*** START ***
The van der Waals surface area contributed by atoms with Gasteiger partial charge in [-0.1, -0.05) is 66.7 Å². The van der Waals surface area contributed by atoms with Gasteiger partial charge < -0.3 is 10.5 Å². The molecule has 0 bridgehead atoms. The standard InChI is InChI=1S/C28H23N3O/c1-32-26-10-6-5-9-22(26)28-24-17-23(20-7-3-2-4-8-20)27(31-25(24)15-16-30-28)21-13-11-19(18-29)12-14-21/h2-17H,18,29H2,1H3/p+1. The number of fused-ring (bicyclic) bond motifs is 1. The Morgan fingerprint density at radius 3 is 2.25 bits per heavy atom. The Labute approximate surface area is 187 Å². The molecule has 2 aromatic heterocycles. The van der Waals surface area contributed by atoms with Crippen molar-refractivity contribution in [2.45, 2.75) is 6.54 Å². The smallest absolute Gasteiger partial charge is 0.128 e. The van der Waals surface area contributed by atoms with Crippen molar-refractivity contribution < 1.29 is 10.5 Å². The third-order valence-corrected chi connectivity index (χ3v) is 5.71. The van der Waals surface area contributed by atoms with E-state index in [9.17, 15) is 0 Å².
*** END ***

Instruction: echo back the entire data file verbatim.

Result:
The van der Waals surface area contributed by atoms with Gasteiger partial charge in [-0.1, -0.05) is 66.7 Å². The van der Waals surface area contributed by atoms with Gasteiger partial charge < -0.3 is 10.5 Å². The molecule has 0 bridgehead atoms. The standard InChI is InChI=1S/C28H23N3O/c1-32-26-10-6-5-9-22(26)28-24-17-23(20-7-3-2-4-8-20)27(31-25(24)15-16-30-28)21-13-11-19(18-29)12-14-21/h2-17H,18,29H2,1H3/p+1. The number of fused-ring (bicyclic) bond motifs is 1. The Morgan fingerprint density at radius 3 is 2.25 bits per heavy atom. The Labute approximate surface area is 187 Å². The molecule has 2 aromatic heterocycles. The van der Waals surface area contributed by atoms with Crippen molar-refractivity contribution in [2.45, 2.75) is 6.54 Å². The smallest absolute Gasteiger partial charge is 0.128 e. The van der Waals surface area contributed by atoms with Crippen molar-refractivity contribution < 1.29 is 10.5 Å². The third-order valence-corrected chi connectivity index (χ3v) is 5.71. The van der Waals surface area contributed by atoms with E-state index in [9.17, 15) is 0 Å².